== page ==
I don’t know if you can do this with a Windows PC, as I dumped that failed proprietary computer operating system long ago in favor of Linux. With a Linux PC and either your own mail server or a friendly Internet service provider, I’ve found that you can cobble together a system that so far has removed 100% of the spam email from my mobile phone.

This was a big deal to me, as I have multiple email accounts and use email heavily to get things done. On my desktop, I run a Linux email client program called Claws Mail, which is pretty great once its set up properly. It comes with two different spam filtering systems, one of which catches probably 90% of the spam sent my way.

But until very recently, I was snowed under with spam when checking my email accounts via my cell phone. For whatever reason, email apps for the Android operating system (and as far as I know for Apple phones as well) are unable to filter out spam. My spam load was so heavy that it could take me 10 minutes to go through a haystack of email before I found the one needle that was not spam.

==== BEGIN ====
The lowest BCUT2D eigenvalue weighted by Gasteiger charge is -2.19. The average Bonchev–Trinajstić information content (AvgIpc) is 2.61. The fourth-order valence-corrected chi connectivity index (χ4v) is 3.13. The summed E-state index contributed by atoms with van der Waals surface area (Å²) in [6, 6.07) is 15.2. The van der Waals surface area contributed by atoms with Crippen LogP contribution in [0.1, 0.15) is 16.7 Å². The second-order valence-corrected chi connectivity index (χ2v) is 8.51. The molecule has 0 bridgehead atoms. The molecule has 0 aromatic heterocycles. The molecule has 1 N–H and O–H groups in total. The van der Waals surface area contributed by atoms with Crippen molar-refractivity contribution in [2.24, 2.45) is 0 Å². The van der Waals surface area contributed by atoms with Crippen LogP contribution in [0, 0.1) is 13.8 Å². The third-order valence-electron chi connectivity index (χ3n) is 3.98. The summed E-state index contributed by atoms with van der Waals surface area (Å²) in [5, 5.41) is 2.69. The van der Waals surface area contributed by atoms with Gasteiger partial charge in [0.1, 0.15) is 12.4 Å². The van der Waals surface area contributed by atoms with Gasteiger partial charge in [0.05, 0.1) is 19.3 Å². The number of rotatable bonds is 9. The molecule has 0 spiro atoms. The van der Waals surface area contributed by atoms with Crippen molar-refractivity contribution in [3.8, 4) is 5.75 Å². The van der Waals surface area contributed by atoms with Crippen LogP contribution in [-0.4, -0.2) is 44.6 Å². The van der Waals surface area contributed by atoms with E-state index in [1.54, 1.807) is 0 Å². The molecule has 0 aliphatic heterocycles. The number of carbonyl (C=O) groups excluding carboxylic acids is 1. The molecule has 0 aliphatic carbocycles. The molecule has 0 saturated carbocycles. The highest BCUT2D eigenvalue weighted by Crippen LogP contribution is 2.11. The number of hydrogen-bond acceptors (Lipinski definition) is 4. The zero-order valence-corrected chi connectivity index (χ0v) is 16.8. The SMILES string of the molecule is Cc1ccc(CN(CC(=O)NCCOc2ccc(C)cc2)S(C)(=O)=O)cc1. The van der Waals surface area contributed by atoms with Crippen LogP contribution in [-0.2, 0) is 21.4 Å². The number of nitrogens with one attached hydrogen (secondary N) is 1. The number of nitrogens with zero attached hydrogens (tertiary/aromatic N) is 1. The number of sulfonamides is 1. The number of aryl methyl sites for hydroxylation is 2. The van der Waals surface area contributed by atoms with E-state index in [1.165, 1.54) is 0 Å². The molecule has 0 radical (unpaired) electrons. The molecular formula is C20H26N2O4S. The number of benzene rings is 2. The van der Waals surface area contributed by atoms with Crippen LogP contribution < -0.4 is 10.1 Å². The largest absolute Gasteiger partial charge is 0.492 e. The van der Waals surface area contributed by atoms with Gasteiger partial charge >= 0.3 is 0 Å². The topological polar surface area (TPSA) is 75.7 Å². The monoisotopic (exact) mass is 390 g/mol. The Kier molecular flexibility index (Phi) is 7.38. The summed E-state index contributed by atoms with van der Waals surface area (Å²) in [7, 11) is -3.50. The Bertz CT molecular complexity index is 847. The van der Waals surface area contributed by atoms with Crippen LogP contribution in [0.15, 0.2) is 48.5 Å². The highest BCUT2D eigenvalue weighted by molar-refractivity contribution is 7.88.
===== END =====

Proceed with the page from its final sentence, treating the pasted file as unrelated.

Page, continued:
Then, I gave it some thought and did this:

First, I created a new email account on my email server, with a name that for this post I’ll call spamfree@mydomain.com. Then, I went in to my phone’s email app, K-9 Mail, and removed all five of the email accounts I’d been monitoring. Then I added a single account to the phone – spamfree@mydomain.com.

This next part took some time, but to me it was worth it. In my desktop email client, Claws Mail, I have the ability to “filter” email messages according to a variety of conditions, such as who a message is from, who it is to, what the subject is, etc. I can have Claws Mail move certain messages to certain “mailboxes” to keep related messages or, say, family email, separate from the rest.